EV Technology Group: a petrolhead’s interpretation of EV

Wouter Witvoet
3 min readFeb 22, 2022

I love driving

I really love driving. For me, cars have always been about something more than just getting from A to B. Driving has always given me a powerful sense of both pleasure and possibility. My first car was a Smart ForTwo — a funny sight for those who know me as I’m two meters (6ft 7in) tall. I loved that car: its quirkiness and clunky mechanics made me really enjoy driving it and felt each time that driving it was an experience. While most cars will get you from A to B, nothing is as memorable as mastering a car with its own personality and unique character. The experience is absorbing and the satisfaction almost physical.

I watched the emergence of mainstream electric vehicles with interest, but without much emotional involvement. For supply chain reasons and the particularities of electric engines, electric vehicles tended towards an amorphous profile, promising a characterless driving experience.

The ubiquitous jelly-mould profile of electric vehicles is the design implication of electric vehicles’ key challenge in reaching the mainstream audience: running out of electrons before you reach your destination. Range anxiety, as it’s called, has always been uppermost in buyers’ minds. When the design imperative is to minimise drag to maximise range, your vehicles are bound to end up looking much the same.

From electric vehicle to vehicle

But range is no longer an issue amongst higher specification electric vehicles, with the average range in 2022 having reached 440 Kms, versus an average range for a gas-powered vehicle of 482 kms. In this critical sense the electric vehicle has become simply vehicle, the electric dimension of electric vehicles is no longer a benefit that demands a sacrifice in utility. With matters of basic practicality no longer paramount, the opportunity arises to address all the other emotional reasons people drive, and on the basis of which they chose their cars. When you are no longer preoccupied primarily with the vehicle’s ability to get you to your destination, all the other reasons to choose a car reassert themselves: luxury, investment, identity, heritage, performance, passion and, of course, beauty. And for the more affluent drivers these characteristics have always been delivered by smaller, less mainstream brands.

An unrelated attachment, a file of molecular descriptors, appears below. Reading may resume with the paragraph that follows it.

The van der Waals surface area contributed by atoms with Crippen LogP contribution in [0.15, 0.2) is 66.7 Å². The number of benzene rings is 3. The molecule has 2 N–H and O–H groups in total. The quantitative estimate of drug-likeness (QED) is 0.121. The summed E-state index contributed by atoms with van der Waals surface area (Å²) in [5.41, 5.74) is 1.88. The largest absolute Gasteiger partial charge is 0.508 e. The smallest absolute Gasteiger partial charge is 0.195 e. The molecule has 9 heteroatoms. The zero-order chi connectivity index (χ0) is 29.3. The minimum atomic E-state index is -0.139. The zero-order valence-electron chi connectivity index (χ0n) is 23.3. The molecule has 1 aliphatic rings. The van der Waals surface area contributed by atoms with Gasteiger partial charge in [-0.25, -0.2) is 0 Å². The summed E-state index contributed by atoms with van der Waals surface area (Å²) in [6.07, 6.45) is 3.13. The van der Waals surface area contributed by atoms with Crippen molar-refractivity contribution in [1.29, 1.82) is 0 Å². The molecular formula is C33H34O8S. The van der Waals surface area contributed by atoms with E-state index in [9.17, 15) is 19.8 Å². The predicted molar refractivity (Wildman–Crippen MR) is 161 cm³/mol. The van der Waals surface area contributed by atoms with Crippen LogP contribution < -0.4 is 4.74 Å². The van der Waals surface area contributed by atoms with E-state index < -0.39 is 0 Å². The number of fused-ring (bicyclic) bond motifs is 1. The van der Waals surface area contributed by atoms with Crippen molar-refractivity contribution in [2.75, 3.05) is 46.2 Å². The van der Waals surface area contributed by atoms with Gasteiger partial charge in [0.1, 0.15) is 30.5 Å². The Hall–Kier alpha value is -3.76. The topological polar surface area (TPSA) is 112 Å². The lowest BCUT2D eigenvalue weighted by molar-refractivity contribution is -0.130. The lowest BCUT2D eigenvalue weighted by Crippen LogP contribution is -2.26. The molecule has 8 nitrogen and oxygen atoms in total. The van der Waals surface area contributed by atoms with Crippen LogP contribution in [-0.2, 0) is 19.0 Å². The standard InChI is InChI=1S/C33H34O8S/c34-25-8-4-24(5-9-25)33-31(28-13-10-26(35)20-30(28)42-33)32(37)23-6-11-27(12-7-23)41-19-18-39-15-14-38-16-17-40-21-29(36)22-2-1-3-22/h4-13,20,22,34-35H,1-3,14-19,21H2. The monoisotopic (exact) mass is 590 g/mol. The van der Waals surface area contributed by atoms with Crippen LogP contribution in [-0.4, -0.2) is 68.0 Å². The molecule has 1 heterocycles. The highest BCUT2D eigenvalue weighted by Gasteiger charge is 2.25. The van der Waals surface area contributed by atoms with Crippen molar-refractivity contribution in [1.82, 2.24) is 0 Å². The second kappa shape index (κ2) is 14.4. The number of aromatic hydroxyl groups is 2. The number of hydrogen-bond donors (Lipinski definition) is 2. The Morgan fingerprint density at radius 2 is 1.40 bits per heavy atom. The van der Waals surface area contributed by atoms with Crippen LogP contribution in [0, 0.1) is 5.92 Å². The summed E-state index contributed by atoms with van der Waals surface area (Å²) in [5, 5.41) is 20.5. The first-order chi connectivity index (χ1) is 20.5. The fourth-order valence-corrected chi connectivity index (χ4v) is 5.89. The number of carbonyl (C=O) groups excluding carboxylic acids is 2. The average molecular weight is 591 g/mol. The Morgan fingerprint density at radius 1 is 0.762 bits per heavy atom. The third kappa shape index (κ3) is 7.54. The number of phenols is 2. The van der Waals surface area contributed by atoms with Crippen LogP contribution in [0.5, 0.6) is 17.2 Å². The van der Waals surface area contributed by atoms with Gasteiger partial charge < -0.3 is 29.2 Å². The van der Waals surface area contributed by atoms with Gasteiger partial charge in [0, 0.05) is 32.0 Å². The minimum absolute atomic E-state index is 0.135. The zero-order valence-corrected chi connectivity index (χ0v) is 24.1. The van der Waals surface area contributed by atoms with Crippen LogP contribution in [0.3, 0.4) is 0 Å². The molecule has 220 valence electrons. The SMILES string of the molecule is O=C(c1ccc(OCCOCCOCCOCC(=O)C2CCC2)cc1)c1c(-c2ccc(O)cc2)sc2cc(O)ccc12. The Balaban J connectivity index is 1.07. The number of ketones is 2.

And critically, from a commercial perspective, those iconic brands have built up significant brand equity over their rich histories, and often come with a cult-like following of enthusiastic buyers. This is the foundation of our strategy.

Electrifying iconic driving experiences

At EV Technology Group, we own iconic brands and work with them as they make the transition to electric. By giving these brands a new lease of life in the electric age, we introduce those iconic driving experiences to a whole new generation of drivers.

We started with MOKE: a car conceived in the 60s by the inventor of the Mini to be a light weight jeep substitute but now the vehicle of choice for the holiday goers across the globe. Thanks to the likes of Bridget Bardot, it became particularly associated with St. Tropez and the Cote d’Azur. The team at MOKE is relaunching the brand on an electric drive train to make MOKE the must-have vehicle to get you between your summer house and the beach.

With EV Technology Group, we hope to create a continuous line between the glorious traditions of motoring, with all its passion and panache, and the many advantages of the electrical age.

We are hereby championing the joy of motoring.

And that, for me, is a petrolhead’s interpretation of EV

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Wouter Witvoet

Founder & CEO EV Technology Group. Bringing back the joy of driving by electrifying iconic driving experiences.